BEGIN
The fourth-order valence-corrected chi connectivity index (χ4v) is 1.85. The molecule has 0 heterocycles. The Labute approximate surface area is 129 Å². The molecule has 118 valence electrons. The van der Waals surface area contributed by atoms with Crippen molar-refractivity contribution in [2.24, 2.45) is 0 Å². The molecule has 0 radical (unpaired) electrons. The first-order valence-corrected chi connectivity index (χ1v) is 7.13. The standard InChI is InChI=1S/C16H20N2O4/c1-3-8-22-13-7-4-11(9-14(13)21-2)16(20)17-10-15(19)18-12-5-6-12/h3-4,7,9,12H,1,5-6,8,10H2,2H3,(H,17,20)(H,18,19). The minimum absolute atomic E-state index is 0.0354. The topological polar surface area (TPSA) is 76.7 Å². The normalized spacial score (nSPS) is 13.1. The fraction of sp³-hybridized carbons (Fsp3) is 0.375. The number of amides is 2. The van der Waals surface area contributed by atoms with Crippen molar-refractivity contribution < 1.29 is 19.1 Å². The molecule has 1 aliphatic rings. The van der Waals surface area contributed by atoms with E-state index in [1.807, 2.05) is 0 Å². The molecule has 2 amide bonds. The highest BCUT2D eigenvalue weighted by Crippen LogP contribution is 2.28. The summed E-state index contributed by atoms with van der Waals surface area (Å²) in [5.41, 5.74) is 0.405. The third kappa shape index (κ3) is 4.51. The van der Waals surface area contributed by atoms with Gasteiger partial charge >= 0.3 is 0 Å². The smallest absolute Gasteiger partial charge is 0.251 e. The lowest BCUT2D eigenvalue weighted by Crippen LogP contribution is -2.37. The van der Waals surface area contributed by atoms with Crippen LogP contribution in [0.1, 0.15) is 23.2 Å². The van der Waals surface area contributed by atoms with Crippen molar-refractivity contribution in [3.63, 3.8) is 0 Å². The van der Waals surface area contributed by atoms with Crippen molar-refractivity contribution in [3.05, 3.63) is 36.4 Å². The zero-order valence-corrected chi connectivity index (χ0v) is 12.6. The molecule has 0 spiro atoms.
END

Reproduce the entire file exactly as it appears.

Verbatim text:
The fourth-order valence-corrected chi connectivity index (χ4v) is 1.85. The molecule has 0 heterocycles. The Labute approximate surface area is 129 Å². The molecule has 118 valence electrons. The van der Waals surface area contributed by atoms with Crippen molar-refractivity contribution in [2.24, 2.45) is 0 Å². The molecule has 0 radical (unpaired) electrons. The first-order valence-corrected chi connectivity index (χ1v) is 7.13. The standard InChI is InChI=1S/C16H20N2O4/c1-3-8-22-13-7-4-11(9-14(13)21-2)16(20)17-10-15(19)18-12-5-6-12/h3-4,7,9,12H,1,5-6,8,10H2,2H3,(H,17,20)(H,18,19). The minimum absolute atomic E-state index is 0.0354. The topological polar surface area (TPSA) is 76.7 Å². The normalized spacial score (nSPS) is 13.1. The fraction of sp³-hybridized carbons (Fsp3) is 0.375. The number of amides is 2. The van der Waals surface area contributed by atoms with Crippen molar-refractivity contribution < 1.29 is 19.1 Å². The molecule has 1 aliphatic rings. The van der Waals surface area contributed by atoms with E-state index in [1.807, 2.05) is 0 Å². The molecule has 2 amide bonds. The highest BCUT2D eigenvalue weighted by Crippen LogP contribution is 2.28. The summed E-state index contributed by atoms with van der Waals surface area (Å²) in [5.41, 5.74) is 0.405. The third kappa shape index (κ3) is 4.51. The van der Waals surface area contributed by atoms with Gasteiger partial charge >= 0.3 is 0 Å². The smallest absolute Gasteiger partial charge is 0.251 e. The lowest BCUT2D eigenvalue weighted by Crippen LogP contribution is -2.37. The van der Waals surface area contributed by atoms with Crippen LogP contribution in [0.1, 0.15) is 23.2 Å². The van der Waals surface area contributed by atoms with Crippen molar-refractivity contribution in [3.63, 3.8) is 0 Å². The van der Waals surface area contributed by atoms with Crippen molar-refractivity contribution in [3.05, 3.63) is 36.4 Å². The zero-order valence-corrected chi connectivity index (χ0v) is 12.6. The molecule has 0 spiro atoms.